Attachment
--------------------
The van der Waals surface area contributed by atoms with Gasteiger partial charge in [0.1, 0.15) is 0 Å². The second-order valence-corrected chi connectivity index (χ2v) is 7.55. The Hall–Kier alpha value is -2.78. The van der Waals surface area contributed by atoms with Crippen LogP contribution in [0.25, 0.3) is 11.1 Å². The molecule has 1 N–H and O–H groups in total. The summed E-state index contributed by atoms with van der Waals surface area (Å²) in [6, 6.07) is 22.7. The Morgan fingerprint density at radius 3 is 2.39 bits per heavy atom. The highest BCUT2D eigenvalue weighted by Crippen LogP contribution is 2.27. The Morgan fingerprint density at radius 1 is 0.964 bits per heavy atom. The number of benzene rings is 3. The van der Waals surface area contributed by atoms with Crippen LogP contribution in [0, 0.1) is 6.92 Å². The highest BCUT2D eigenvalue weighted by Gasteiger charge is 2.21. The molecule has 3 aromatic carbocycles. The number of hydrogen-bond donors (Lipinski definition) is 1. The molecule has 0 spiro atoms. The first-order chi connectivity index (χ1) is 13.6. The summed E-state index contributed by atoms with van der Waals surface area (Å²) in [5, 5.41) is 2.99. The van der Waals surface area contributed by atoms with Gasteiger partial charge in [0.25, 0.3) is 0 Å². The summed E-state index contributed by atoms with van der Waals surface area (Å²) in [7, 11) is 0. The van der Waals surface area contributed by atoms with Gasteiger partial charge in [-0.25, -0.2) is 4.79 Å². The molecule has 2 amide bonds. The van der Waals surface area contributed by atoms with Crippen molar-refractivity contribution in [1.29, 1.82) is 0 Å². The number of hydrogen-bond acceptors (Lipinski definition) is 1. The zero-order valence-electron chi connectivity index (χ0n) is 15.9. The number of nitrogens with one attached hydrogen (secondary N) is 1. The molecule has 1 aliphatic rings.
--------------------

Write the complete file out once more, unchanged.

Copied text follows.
The van der Waals surface area contributed by atoms with Gasteiger partial charge in [0.1, 0.15) is 0 Å². The second-order valence-corrected chi connectivity index (χ2v) is 7.55. The Hall–Kier alpha value is -2.78. The van der Waals surface area contributed by atoms with Crippen LogP contribution in [0.25, 0.3) is 11.1 Å². The molecule has 1 N–H and O–H groups in total. The summed E-state index contributed by atoms with van der Waals surface area (Å²) in [6, 6.07) is 22.7. The Morgan fingerprint density at radius 3 is 2.39 bits per heavy atom. The highest BCUT2D eigenvalue weighted by Crippen LogP contribution is 2.27. The Morgan fingerprint density at radius 1 is 0.964 bits per heavy atom. The number of benzene rings is 3. The van der Waals surface area contributed by atoms with Crippen LogP contribution in [0, 0.1) is 6.92 Å². The highest BCUT2D eigenvalue weighted by Gasteiger charge is 2.21. The molecule has 3 aromatic carbocycles. The number of hydrogen-bond donors (Lipinski definition) is 1. The molecule has 0 spiro atoms. The first-order chi connectivity index (χ1) is 13.6. The summed E-state index contributed by atoms with van der Waals surface area (Å²) in [5, 5.41) is 2.99. The van der Waals surface area contributed by atoms with Gasteiger partial charge in [0.25, 0.3) is 0 Å². The summed E-state index contributed by atoms with van der Waals surface area (Å²) in [7, 11) is 0. The van der Waals surface area contributed by atoms with Gasteiger partial charge in [-0.25, -0.2) is 4.79 Å². The molecule has 2 amide bonds. The van der Waals surface area contributed by atoms with Crippen molar-refractivity contribution in [1.29, 1.82) is 0 Å². The number of hydrogen-bond acceptors (Lipinski definition) is 1. The zero-order valence-electron chi connectivity index (χ0n) is 15.9. The number of nitrogens with one attached hydrogen (secondary N) is 1. The molecule has 1 aliphatic rings.